Eisenman Peter life and biography

Eisenman Peter picture, image, poster

Eisenman Peter biography

Date of birth : 1932-08-11
Date of death : -
Birthplace : Newark, New Jersey
Nationality : American
Category : Arhitecture and Engineering
Last modified : 2010-05-06
Credited as : Architect labeled as deconstructivists, Greater Columbus Convention Center Ohio, The Wexner Center

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Peter Eisenman (born August 11, 1932 in Newark, New Jersey) is an American architect. Eisenman's fragmented forms are identified with an eclectic group of architects that have been labeled as deconstructivists.

Eisenman's theories on architecture pursue the emancipation and autonomy of the discipline and his work represents a continued attempt to liberate form from all meaning, a struggle that most find difficult to accept. He always had strong cultural relationships with European intellectuals like his English mentor Colin Rowe and the Italian historian Manfredo Tafuri. The work of philosopher Jacques Derrida is a key influence in Eisenman's architecture.

Eisenman first rose to prominence as a member of the New York Five (also known as the Five Whites), five architects (Eisenman, Charles Gwathmey, John Hejduk, Richard Meier, and Michael Graves) some of whose work was presented at a CASE Studies conference i n 1967. Eisenman received a number of grants from the Graham Foundation for work done in this period. These architects' work at the time was often considered a reworking of the ideas of Le Corbusier. Subsequently, the five architects each developed unique styles and ideologies, with Eisenman becoming more affiliated with the Deconstructivist movement.

Eisenman's focus on "liberating" architectural form was notable from an academic and theoretical standpoint but resulted in structures that were both badly built and hostile to users. The Wexner Center, hotly anticipated as the first major public deconstructivist building, has required extensive and expensive retrofitting because of elementary design flaws (such as incompetent material specifications, and fine art exhibition space exposed to direct sunlight). It was frequently repeated that the Wexner's colliding planes tended to make its users disoriented to the point of physical nausea; in 1997 researcher Michael Pollan tracked the source of this rumor back to Eisenman himself. In the words of Andrew Ballantyne, "By some scale of values he was actually enhancing the reputation of his building by letting it be known that it was hostile to humanity."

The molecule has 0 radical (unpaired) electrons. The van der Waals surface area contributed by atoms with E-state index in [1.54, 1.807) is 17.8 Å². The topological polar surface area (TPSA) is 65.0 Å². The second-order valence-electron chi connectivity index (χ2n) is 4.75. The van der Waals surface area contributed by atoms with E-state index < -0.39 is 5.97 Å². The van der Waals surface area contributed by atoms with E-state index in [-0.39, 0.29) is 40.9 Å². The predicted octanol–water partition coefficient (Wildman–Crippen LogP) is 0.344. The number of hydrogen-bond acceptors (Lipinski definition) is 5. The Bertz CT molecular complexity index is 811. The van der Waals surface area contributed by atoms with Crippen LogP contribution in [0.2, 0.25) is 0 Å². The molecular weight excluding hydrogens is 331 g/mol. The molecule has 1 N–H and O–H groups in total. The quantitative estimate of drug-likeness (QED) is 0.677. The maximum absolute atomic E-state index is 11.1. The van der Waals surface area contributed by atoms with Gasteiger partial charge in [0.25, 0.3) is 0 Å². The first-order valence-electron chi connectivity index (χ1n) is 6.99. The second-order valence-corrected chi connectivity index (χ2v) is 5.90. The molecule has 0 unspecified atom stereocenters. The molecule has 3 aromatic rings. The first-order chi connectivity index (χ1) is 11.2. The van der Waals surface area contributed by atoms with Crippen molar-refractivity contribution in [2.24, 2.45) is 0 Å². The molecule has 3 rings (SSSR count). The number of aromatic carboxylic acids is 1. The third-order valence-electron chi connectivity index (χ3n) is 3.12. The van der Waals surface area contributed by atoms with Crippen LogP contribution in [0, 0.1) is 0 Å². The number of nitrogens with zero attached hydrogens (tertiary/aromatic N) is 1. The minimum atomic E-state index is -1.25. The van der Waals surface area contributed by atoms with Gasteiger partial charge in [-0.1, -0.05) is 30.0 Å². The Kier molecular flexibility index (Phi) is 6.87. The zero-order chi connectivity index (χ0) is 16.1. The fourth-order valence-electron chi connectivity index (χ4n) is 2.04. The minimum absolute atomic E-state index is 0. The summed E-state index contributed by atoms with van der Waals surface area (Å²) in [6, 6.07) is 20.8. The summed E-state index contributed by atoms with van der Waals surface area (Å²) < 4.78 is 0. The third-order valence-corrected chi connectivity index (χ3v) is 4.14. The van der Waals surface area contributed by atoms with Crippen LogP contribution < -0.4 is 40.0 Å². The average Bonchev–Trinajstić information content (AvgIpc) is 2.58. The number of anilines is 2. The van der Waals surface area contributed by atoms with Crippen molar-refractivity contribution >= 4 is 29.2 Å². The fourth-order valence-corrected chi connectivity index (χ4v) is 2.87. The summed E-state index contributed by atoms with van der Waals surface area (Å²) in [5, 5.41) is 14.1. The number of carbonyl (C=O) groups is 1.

Eisenman's House VI, designed for clients Richard and Suzanne Frank in the mid 1970's, confounds expectations of structure and function. Suzanne Frank was initially sympathetic and patient with Eisenman's theories and demands. But after years of fixes to the badly-specified and misbegotten House VI (which had first broken the Franks' budget then consumed their life savings), Suzanne Frank was prompted to strike back with Peter Eisenman's House VI: The Client's Response, in which she admitted both the problems of the building, as much as its virtues.

Eisenman has also embarked on a larger series of building projects in his career, including the recently completed Memorial to the Murdered Jews of Europe in Berlin and the new University of Phoenix Stadium in Glendale, Arizona. His largest project to date is the soon-to-be completed City of Culture of Galicia in Santiago de Compostela, Spain.

Eisenman is featured in the 30 minute 2008 film Peter Eisenman: University of Phoenix Stadium for the Arizona Cardinals where he provides a tour of his recent construction.

Work and buildings

* House VI (Frank residence), Cornwall, Connecticut, Design: 1972.
* Wexner Center for the Arts, Ohio State University, Columbus, Ohio, 1989
* Nunotani building, Edogawa Tokyo Japan, 1991
* Greater Columbus Convention Center, Columbus, Ohio, 1993
* Aronoff Center for Design and Art, University of Cincinnati, Cincinnati, Ohio, 1996
* City of Culture of Galicia, Santiago de Compostela, Galicia, Spain, 1999
* Il giardino dei passi perduti, Castelvecchio Museum, Verona, 2004
* Memorial to the Murdered Jews of Europe, Berlin, 2005
* University of Phoenix Stadium, Glendale, Arizona, 2006

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